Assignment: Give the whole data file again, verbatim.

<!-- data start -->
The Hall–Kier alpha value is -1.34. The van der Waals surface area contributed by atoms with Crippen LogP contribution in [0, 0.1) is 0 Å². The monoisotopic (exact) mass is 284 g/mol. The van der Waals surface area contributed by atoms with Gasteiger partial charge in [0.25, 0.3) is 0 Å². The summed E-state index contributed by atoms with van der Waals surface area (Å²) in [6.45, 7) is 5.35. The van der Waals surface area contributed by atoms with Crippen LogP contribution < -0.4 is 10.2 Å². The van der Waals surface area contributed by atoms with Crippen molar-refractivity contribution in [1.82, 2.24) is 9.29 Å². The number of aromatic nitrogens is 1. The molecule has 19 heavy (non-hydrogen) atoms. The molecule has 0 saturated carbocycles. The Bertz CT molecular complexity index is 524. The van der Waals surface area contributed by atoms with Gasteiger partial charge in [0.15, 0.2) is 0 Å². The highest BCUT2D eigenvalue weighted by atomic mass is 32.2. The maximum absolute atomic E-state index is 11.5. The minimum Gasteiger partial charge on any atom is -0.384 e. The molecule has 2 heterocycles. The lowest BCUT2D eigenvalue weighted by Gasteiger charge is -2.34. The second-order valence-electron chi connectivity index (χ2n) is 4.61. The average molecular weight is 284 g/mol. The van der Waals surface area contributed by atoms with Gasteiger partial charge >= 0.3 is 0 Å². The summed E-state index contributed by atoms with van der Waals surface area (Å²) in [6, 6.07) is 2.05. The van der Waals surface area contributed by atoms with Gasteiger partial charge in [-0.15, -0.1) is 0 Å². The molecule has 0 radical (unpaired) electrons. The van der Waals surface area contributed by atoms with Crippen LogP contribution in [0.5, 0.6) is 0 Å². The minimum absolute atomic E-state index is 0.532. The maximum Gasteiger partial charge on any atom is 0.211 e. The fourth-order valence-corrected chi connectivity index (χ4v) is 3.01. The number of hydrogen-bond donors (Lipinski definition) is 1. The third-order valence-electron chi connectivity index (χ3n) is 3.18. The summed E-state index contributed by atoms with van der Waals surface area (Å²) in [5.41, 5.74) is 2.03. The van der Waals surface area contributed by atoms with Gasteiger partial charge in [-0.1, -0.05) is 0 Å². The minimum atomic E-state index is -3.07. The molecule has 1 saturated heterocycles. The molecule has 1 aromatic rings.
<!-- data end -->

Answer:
The Hall–Kier alpha value is -1.34. The van der Waals surface area contributed by atoms with Crippen LogP contribution in [0, 0.1) is 0 Å². The monoisotopic (exact) mass is 284 g/mol. The van der Waals surface area contributed by atoms with Gasteiger partial charge in [0.25, 0.3) is 0 Å². The summed E-state index contributed by atoms with van der Waals surface area (Å²) in [6.45, 7) is 5.35. The van der Waals surface area contributed by atoms with Crippen LogP contribution < -0.4 is 10.2 Å². The van der Waals surface area contributed by atoms with Crippen molar-refractivity contribution in [1.82, 2.24) is 9.29 Å². The number of aromatic nitrogens is 1. The molecule has 19 heavy (non-hydrogen) atoms. The molecule has 0 saturated carbocycles. The Bertz CT molecular complexity index is 524. The van der Waals surface area contributed by atoms with Gasteiger partial charge in [0.15, 0.2) is 0 Å². The highest BCUT2D eigenvalue weighted by atomic mass is 32.2. The maximum absolute atomic E-state index is 11.5. The minimum Gasteiger partial charge on any atom is -0.384 e. The molecule has 2 heterocycles. The lowest BCUT2D eigenvalue weighted by Gasteiger charge is -2.34. The second-order valence-electron chi connectivity index (χ2n) is 4.61. The average molecular weight is 284 g/mol. The van der Waals surface area contributed by atoms with Gasteiger partial charge >= 0.3 is 0 Å². The summed E-state index contributed by atoms with van der Waals surface area (Å²) in [6, 6.07) is 2.05. The van der Waals surface area contributed by atoms with Gasteiger partial charge in [-0.15, -0.1) is 0 Å². The molecule has 0 radical (unpaired) electrons. The van der Waals surface area contributed by atoms with Crippen LogP contribution in [0.5, 0.6) is 0 Å². The minimum absolute atomic E-state index is 0.532. The maximum Gasteiger partial charge on any atom is 0.211 e. The fourth-order valence-corrected chi connectivity index (χ4v) is 3.01. The number of hydrogen-bond donors (Lipinski definition) is 1. The third-order valence-electron chi connectivity index (χ3n) is 3.18. The summed E-state index contributed by atoms with van der Waals surface area (Å²) in [5.41, 5.74) is 2.03. The van der Waals surface area contributed by atoms with Gasteiger partial charge in [-0.1, -0.05) is 0 Å². The minimum atomic E-state index is -3.07. The molecule has 1 saturated heterocycles. The molecule has 1 aromatic rings.